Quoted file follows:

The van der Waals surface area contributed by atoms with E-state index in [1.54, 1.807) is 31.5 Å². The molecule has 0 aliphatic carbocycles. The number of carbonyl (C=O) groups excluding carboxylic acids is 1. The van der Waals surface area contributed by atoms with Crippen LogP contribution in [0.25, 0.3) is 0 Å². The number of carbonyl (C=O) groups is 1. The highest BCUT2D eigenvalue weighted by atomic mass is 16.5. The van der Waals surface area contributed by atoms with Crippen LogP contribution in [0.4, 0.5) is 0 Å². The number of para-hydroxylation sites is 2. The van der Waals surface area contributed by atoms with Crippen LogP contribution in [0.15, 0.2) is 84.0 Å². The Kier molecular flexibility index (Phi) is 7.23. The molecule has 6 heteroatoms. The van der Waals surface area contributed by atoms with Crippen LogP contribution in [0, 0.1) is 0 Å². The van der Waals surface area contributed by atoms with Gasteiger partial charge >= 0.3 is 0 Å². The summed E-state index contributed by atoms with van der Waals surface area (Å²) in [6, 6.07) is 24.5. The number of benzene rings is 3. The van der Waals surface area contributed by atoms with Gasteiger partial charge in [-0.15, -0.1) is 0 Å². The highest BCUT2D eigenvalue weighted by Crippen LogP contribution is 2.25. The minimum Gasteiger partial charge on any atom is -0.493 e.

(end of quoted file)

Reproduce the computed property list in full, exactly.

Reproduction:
The van der Waals surface area contributed by atoms with E-state index in [1.54, 1.807) is 31.5 Å². The molecule has 0 aliphatic carbocycles. The number of carbonyl (C=O) groups excluding carboxylic acids is 1. The van der Waals surface area contributed by atoms with Crippen LogP contribution in [0.25, 0.3) is 0 Å². The number of carbonyl (C=O) groups is 1. The highest BCUT2D eigenvalue weighted by atomic mass is 16.5. The van der Waals surface area contributed by atoms with Crippen LogP contribution in [0.4, 0.5) is 0 Å². The number of para-hydroxylation sites is 2. The van der Waals surface area contributed by atoms with Crippen LogP contribution in [0.15, 0.2) is 84.0 Å². The Kier molecular flexibility index (Phi) is 7.23. The molecule has 6 heteroatoms. The van der Waals surface area contributed by atoms with Crippen LogP contribution in [0, 0.1) is 0 Å². The van der Waals surface area contributed by atoms with Gasteiger partial charge >= 0.3 is 0 Å². The summed E-state index contributed by atoms with van der Waals surface area (Å²) in [6, 6.07) is 24.5. The number of benzene rings is 3. The van der Waals surface area contributed by atoms with Gasteiger partial charge in [-0.15, -0.1) is 0 Å². The highest BCUT2D eigenvalue weighted by Crippen LogP contribution is 2.25. The minimum Gasteiger partial charge on any atom is -0.493 e.